The Biggest Lie in Sports Happens Right in Front of You All of the Time

Many people believe you can’t trust the media; they report what they want you to know. This can be true at times, but it doesn’t just happen in the news. A former MLB executive recently went on the radio to discuss lies the sports media tells thanks to deals made with leagues, teams, agents, and players. Here are the nitty-gritty details.

MLB and the players union negotiate through the media

While MLB was shut down during the pandemic, there was a rather volatile — and public — negotiation between the league and union regarding terms of the eventual restart once conditions permitted.

Both sides seemed to be negotiating through the media, leaking their proposals and thoughts on counterproposals to try to sway public perception toward their side and away from the other faction.

So the negotiations between the two sides were about as visible as you can get, which may have ultimately worked to turn fans against both sides with the way they were acting during the pandemic. But this sort of thing happens in sports all the time.

A former Marlins executive speaks out

David Samson was the Marlins’ president from 2002 until he was dismissed via text message in 2017, when Derek Jeter took control of the team after his ownership group purchased the Marlins.

Samson now works in the media, doing podcasts for CBS Sports. He also serves as a commentator for various radio and TV shows, and recently made an interesting revelation on Pat McAfee’s radio show. The former MLB executive told McAfee how the Marlins would use the media to manipulate their fans.

If they were considering signing a free agent, Samson says they “would float it out there to see what sort of reaction we’d get to a certain player” in terms of potential marketing and merchandising. If the Marlins sought to trade a player, they’d leak stories that he was a bad teammate so fans wouldn’t have a negative reaction to him being dealt.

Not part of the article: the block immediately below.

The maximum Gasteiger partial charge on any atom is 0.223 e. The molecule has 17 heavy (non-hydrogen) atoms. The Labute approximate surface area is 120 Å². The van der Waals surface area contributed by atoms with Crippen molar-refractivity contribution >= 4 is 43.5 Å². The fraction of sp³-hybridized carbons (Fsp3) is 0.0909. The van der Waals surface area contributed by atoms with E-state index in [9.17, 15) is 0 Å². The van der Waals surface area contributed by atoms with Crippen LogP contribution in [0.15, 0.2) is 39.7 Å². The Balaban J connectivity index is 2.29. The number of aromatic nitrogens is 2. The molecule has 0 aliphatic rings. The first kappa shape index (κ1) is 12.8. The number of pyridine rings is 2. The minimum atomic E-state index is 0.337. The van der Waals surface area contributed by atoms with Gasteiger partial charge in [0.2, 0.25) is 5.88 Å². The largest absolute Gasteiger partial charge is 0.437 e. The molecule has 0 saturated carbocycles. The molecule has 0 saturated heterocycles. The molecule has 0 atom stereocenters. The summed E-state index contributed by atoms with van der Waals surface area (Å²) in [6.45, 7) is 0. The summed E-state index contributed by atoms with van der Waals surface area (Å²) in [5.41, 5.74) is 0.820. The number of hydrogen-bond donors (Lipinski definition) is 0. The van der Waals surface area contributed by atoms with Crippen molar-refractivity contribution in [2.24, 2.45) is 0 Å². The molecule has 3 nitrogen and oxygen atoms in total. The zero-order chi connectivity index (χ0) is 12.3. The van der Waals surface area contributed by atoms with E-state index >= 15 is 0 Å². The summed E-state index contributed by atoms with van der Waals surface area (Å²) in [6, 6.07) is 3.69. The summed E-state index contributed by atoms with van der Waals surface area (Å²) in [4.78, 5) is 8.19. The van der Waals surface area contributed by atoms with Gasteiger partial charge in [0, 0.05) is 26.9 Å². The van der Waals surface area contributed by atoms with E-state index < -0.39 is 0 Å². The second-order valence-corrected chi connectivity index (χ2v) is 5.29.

As for this public posturing by the league and players, Samson says part of it is so the other side knows which proposal is coming so they can start discussing it among their constituency — the owners or players — to come up with a decision or counterproposal more quickly.

Other leagues do it too


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MLB is far from the only league that lies and leaks information to the media. The Marlins aren’t the only sports team that lies to fans when they’re getting rid of a player. Teams in the NFL, NBA, and NHL do it, too.

When a reporter like Adam Schefter leaks info about a team reportedly expressing interest in acquiring a player via free agency or trade, this info was likely leaked by the player’s agent, who wants to put out a narrative that there is interest in the player, whether that’s true or not.

Scott Boras is notorious for leaking information about a “mystery MLB team” expressing an interest in his free agents. This makes the public think there are more teams after a player than there really are. The leaks come from everywhere — the leagues, teams, agents — when they want to release a certain narrative. And the media, willingly or not, is complicit in helping to get those lies out there.